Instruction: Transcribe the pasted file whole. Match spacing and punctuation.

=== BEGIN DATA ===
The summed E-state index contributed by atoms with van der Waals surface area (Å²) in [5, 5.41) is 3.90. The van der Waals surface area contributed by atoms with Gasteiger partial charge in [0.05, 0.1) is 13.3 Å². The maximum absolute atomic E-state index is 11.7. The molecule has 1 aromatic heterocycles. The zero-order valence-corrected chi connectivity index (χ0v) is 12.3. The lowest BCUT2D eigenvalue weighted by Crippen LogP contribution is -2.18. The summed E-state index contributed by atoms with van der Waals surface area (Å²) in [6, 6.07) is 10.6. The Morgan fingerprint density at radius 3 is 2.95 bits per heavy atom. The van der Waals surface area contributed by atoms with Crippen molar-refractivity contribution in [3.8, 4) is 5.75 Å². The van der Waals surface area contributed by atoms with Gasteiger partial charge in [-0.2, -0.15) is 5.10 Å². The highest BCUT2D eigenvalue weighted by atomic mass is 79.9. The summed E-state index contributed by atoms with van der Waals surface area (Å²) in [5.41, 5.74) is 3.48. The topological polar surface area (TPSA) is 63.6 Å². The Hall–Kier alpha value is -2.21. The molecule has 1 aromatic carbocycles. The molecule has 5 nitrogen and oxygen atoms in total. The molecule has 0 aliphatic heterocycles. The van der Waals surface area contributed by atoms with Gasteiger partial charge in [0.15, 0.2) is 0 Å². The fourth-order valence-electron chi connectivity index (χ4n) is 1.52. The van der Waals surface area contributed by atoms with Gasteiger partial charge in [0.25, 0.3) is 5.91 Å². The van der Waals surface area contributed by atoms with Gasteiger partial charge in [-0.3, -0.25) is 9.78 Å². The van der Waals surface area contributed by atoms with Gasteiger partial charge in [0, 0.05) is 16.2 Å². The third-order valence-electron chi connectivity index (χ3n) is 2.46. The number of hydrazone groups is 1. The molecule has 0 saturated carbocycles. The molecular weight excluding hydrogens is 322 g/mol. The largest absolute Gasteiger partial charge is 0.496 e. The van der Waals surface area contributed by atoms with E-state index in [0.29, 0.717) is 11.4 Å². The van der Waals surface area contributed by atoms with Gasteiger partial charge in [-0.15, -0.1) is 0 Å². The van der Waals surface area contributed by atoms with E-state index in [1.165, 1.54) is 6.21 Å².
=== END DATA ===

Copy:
The summed E-state index contributed by atoms with van der Waals surface area (Å²) in [5, 5.41) is 3.90. The van der Waals surface area contributed by atoms with Gasteiger partial charge in [0.05, 0.1) is 13.3 Å². The maximum absolute atomic E-state index is 11.7. The molecule has 1 aromatic heterocycles. The zero-order valence-corrected chi connectivity index (χ0v) is 12.3. The lowest BCUT2D eigenvalue weighted by Crippen LogP contribution is -2.18. The summed E-state index contributed by atoms with van der Waals surface area (Å²) in [6, 6.07) is 10.6. The Morgan fingerprint density at radius 3 is 2.95 bits per heavy atom. The van der Waals surface area contributed by atoms with Crippen molar-refractivity contribution in [3.8, 4) is 5.75 Å². The van der Waals surface area contributed by atoms with Gasteiger partial charge in [-0.2, -0.15) is 5.10 Å². The highest BCUT2D eigenvalue weighted by atomic mass is 79.9. The summed E-state index contributed by atoms with van der Waals surface area (Å²) in [5.41, 5.74) is 3.48. The topological polar surface area (TPSA) is 63.6 Å². The Hall–Kier alpha value is -2.21. The molecule has 1 aromatic carbocycles. The molecule has 5 nitrogen and oxygen atoms in total. The molecule has 0 aliphatic heterocycles. The van der Waals surface area contributed by atoms with Gasteiger partial charge in [0.15, 0.2) is 0 Å². The fourth-order valence-electron chi connectivity index (χ4n) is 1.52. The van der Waals surface area contributed by atoms with Gasteiger partial charge in [0.25, 0.3) is 5.91 Å². The van der Waals surface area contributed by atoms with Gasteiger partial charge in [-0.3, -0.25) is 9.78 Å². The van der Waals surface area contributed by atoms with Gasteiger partial charge in [0, 0.05) is 16.2 Å². The third-order valence-electron chi connectivity index (χ3n) is 2.46. The number of hydrazone groups is 1. The molecule has 0 saturated carbocycles. The molecular weight excluding hydrogens is 322 g/mol. The largest absolute Gasteiger partial charge is 0.496 e. The van der Waals surface area contributed by atoms with E-state index in [0.29, 0.717) is 11.4 Å². The van der Waals surface area contributed by atoms with Gasteiger partial charge in [-0.15, -0.1) is 0 Å². The van der Waals surface area contributed by atoms with E-state index in [1.165, 1.54) is 6.21 Å².